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v. bent (bĕnt), bend·ing, bends
a. To cause to assume a curved or angular shape: bend a piece of iron into a horseshoe.
b. To bring (a bow, for example) into a state of tension by drawing on a string or line.
c. To force to assume a different direction or shape, according to one's own purpose: "Few will have the greatness to bend history itself, but each of us can work to change a small portion of events" (Robert F. Kennedy).
d. To misrepresent; distort: bend the truth.
e. To relax or make an exception to: bend a rule to allow more members into the club.
2. To cause to swerve from a straight line; deflect: Light is bent as it passes through water.
3. To render submissive; subdue: "[His] words so often bewitched crowds and bent them to his will" (W. Bruce Lincoln).
4. To apply (the mind) closely: "The weary naval officer goes to bed at night having bent his brain all day to a scheme of victory" (Jack Beatty).
5. Nautical To fasten: bend a mainsail onto the boom.
a. To deviate from a straight line or position: The lane bends to the right at the bridge.
b. To assume a curved, crooked, or angular form or direction: The saplings bent in the wind.
2. To incline the body; stoop.
3. To make a concession; yield.
4. To apply oneself closely; concentrate: She bent to her task.
a. The act or fact of bending.
b. The state of being bent.
2. Something bent: a bend in the road.
3. bends Nautical The thick planks in a ship's side; wales.
4. bends(used with a sing. or pl. verb) Decompression sickness. Used with the.
around the bend Slang
Mentally deranged; crazy.
bend (one's) elbow Slang
To drink alcoholic beverages.
bend out of shape Slang
To annoy or anger.
bend/lean over backward
To make an effort greater than is required.
bend (someone's) ear Slang
To talk to at length, usually excessively.
[Middle English benden, from Old English bendan; see bhendh- in the Appendix of Indo-European roots.]
1. Heraldry A band passing from the upper dexter corner of an escutcheon to the lower sinister corner.
2. Nautical A knot that joins a rope to a rope or another object.
[Middle English, from Old English bend, band, and from Old French bende, bande, band (of Germanic origin; see bhendh- in the Appendix of Indo-European roots).]
A city of central Oregon on the Deschutes River in the eastern foothills of the Cascade Range.
- As crooked as a corkscrew —George Kaufman and Moss Hart
- As crooked as a dog’s elbow —F. T. Elworthy
- As crooked as a ram’s horn —Charles Caleb Colton
- Bending from the waist as if he was going to close up like a jackknife —John Dos Passos
- Bend like a finger joint —Charles Wright
- Bend like sheets of tin —Palmer Cox
- Bends with her laugh … like a rubber stick being shaken —Alice McDermott
- Bent as a country lane —John Wainwright
- Bent double like a tree in a high wind —Caryl Phillips
- Bent down like violets after rain —Thomas Bailey Aldrich
- Bent like a birch ice-laden —James Agee
- Bent like a bow —Aharon Megged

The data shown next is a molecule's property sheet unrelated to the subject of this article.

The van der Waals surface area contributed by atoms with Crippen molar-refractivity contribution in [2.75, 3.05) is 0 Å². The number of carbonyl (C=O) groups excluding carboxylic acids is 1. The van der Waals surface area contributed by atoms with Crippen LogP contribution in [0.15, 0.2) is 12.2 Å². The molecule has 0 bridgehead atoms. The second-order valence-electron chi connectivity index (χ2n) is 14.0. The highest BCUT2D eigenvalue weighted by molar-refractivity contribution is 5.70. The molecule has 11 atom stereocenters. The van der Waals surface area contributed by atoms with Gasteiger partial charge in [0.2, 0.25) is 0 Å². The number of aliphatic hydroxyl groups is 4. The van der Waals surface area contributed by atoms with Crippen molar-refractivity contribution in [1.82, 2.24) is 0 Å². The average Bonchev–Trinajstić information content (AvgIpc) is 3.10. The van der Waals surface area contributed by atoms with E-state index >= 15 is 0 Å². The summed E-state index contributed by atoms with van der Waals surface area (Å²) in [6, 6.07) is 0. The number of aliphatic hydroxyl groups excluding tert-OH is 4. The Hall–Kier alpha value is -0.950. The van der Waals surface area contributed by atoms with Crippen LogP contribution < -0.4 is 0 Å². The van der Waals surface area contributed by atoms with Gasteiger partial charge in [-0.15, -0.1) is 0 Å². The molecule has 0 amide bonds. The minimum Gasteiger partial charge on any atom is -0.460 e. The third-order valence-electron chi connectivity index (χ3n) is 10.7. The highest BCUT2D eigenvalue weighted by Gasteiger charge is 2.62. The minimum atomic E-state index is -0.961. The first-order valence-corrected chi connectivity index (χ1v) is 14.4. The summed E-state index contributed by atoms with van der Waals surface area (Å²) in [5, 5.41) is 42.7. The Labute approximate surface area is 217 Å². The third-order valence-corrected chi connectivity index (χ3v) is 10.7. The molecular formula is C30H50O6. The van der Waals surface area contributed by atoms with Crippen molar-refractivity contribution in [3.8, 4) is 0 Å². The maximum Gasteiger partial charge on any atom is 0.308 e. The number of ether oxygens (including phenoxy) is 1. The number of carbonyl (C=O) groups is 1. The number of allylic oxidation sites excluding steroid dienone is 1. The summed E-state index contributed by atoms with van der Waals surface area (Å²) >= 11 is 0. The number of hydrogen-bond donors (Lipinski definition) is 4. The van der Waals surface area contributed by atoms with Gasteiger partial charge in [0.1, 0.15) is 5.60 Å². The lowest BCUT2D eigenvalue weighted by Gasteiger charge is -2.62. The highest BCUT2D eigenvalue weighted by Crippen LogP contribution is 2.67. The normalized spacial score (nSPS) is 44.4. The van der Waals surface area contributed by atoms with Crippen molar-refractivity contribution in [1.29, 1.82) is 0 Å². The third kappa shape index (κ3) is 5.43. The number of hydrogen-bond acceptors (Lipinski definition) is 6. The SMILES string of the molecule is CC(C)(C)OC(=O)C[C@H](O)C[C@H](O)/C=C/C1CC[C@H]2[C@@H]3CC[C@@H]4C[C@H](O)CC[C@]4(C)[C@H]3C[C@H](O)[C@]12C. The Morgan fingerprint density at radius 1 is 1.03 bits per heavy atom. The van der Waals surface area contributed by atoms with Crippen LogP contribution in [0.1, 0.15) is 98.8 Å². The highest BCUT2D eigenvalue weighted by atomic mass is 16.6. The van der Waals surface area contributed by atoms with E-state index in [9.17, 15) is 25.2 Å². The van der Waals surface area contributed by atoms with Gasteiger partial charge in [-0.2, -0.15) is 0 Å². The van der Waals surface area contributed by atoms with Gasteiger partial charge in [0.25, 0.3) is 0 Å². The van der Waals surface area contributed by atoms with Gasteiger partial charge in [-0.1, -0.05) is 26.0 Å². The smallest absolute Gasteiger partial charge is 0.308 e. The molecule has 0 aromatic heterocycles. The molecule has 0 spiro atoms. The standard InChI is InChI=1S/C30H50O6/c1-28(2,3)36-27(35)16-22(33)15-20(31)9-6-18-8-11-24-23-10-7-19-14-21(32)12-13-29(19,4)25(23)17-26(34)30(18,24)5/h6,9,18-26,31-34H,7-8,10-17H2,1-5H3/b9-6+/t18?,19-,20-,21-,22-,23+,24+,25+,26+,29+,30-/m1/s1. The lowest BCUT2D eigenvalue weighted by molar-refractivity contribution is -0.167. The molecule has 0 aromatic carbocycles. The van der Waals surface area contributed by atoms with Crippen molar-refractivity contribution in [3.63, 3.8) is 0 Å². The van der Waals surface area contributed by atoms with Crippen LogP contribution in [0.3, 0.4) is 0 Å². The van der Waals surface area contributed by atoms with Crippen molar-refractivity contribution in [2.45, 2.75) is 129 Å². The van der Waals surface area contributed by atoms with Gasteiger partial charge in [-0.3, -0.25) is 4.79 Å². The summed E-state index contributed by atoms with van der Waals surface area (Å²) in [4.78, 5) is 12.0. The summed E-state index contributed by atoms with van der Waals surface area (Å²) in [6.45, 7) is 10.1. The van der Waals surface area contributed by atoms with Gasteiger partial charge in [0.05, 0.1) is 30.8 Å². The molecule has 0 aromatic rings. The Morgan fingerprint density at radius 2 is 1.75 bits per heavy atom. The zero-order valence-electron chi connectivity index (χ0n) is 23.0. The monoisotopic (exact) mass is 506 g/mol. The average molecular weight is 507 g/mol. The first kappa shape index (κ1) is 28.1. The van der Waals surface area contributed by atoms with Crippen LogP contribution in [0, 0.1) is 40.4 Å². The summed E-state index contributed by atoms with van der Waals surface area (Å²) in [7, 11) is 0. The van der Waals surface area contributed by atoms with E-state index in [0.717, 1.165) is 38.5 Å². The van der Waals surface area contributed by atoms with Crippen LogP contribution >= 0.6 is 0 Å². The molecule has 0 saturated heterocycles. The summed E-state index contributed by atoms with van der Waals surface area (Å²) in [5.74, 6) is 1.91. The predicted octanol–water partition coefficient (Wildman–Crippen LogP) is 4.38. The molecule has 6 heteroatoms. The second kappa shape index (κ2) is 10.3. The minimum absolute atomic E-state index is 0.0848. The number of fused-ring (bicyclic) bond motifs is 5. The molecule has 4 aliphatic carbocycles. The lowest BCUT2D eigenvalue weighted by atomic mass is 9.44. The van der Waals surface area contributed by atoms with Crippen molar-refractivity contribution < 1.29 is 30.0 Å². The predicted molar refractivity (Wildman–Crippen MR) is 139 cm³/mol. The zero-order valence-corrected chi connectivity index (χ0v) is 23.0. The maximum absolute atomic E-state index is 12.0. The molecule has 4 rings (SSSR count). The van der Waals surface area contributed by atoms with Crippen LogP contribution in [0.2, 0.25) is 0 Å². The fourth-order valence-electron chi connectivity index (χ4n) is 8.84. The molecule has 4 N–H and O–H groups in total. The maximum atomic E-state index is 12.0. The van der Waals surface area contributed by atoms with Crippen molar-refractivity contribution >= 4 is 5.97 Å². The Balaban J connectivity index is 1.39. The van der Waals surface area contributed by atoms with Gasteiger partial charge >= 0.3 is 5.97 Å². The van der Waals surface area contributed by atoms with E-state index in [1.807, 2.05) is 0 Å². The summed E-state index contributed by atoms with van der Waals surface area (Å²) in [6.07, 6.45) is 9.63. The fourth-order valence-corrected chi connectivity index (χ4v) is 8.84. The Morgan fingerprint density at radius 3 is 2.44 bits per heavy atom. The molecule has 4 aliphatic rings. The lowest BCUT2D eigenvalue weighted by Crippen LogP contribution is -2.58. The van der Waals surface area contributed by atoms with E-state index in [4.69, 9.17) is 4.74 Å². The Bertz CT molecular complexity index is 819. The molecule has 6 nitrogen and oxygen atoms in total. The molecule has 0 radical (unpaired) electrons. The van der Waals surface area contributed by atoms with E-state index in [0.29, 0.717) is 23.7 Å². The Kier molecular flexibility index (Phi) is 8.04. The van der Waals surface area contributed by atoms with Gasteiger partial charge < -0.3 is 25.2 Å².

A variation on the bent bow image from William Mcllvanney’s novel, Laidlow: “Arching his body like a bow.”
- Bent like a broken flower —Algernon Charles Swinburne
- Bent like a rainbow —Robert Southey
Another way to express this image is to be “Bent like a rainbow arch.”
- Bent … like a soldier at the approach of an assault —Victor Hugo
- Bent like a wishbone —William Kennedy
- Bent slightly like a man who has been shot but continues to stand —Flannery O’Connor
- (The headwaiter) bowed like a poppy in the breeze —Ogden Nash
- Bows down like a willow tree in a storm —Erich Maria Remarque
- Coiled like a fetus —William H. Gass
A variation by Derek Lambert:“Curled up like a bulky fetus.”
- Coiled up like the letter ‘S’ —Damon Runyon
- Crooked like a comma —Sharon Sheehe Stark
- Curled himself like a comma into the waiting cab —William H. Hallhan
- Curled like a ball —Sterling Hayden
- Curled up in a ball like a wet puppy —Amos Oz
- Curled up [in sleeping position] like a fist around an egg —Leonard Michaels
- Curled up like a gun-dog —Colette
- (Bent over your books) curled up like a porcupine with a bellyache —Marge Piercy
- Curled up like fried bacon —Anon
- Curling up like a small animal —Nina Bawden
- Curling up like burning cardboard —Lawrence Durrell
- [A cat] curls up like a dormer mouse —Jayne Anne Phillips
- Drooped like a flower in the frost —John Greenleaf Whittier
- Folded over like a ruler from the waist —William H. Gass
- Folded up, like a marionette with cheap wooden hinges, and sat down —Graham Masterton
- (Never will I be) gibbous like the moon —Diane Ackerman
- Lean forward like firemen pulling a hose —Miller Williams
- Tilting like a paper cutout —Susan Minot
- Twisted as an old paint tube —Fannie Hurst
- A very old lady, her back curved over like a snail’s —Daphne Merkin
Switch to new thesaurus
|Noun||1.||bending - movement that causes the formation of a curve|
|2.||bending - the property of being bent or deflected|
physical property - any property used to characterize matter and energy and their interactions
|3.||bending - the act of bending something |
change of shape - an action that changes the shape of something
flexion, flexure - act of bending a joint; especially a joint between the bones of a limb so that the angle between them is decreased
crouch - the act of bending low with the limbs close to the body
hunch - the act of bending yourself into a humped position
incurvation - the action of creating a curved shape